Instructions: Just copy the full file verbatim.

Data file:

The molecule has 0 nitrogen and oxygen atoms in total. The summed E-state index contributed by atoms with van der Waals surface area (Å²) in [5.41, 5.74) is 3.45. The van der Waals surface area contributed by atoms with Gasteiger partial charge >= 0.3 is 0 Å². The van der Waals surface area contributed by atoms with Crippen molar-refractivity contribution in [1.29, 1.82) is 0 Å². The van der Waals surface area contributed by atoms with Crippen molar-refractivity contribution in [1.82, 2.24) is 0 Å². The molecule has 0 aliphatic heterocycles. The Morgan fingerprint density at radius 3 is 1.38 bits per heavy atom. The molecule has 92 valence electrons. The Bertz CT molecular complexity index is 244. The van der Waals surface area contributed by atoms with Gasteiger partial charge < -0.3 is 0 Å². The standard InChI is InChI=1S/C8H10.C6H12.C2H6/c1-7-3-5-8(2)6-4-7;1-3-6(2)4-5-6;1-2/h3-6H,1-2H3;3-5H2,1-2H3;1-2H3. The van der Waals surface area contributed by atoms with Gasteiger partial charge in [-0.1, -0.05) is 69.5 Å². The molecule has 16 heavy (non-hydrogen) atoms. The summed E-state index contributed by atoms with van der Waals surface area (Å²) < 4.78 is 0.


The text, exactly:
The molecule has 0 nitrogen and oxygen atoms in total. The summed E-state index contributed by atoms with van der Waals surface area (Å²) in [5.41, 5.74) is 3.45. The van der Waals surface area contributed by atoms with Gasteiger partial charge >= 0.3 is 0 Å². The van der Waals surface area contributed by atoms with Crippen molar-refractivity contribution in [1.29, 1.82) is 0 Å². The van der Waals surface area contributed by atoms with Crippen molar-refractivity contribution in [1.82, 2.24) is 0 Å². The molecule has 0 aliphatic heterocycles. The Morgan fingerprint density at radius 3 is 1.38 bits per heavy atom. The molecule has 92 valence electrons. The Bertz CT molecular complexity index is 244. The van der Waals surface area contributed by atoms with Gasteiger partial charge < -0.3 is 0 Å². The standard InChI is InChI=1S/C8H10.C6H12.C2H6/c1-7-3-5-8(2)6-4-7;1-3-6(2)4-5-6;1-2/h3-6H,1-2H3;3-5H2,1-2H3;1-2H3. The van der Waals surface area contributed by atoms with Gasteiger partial charge in [-0.1, -0.05) is 69.5 Å². The molecule has 16 heavy (non-hydrogen) atoms. The summed E-state index contributed by atoms with van der Waals surface area (Å²) < 4.78 is 0.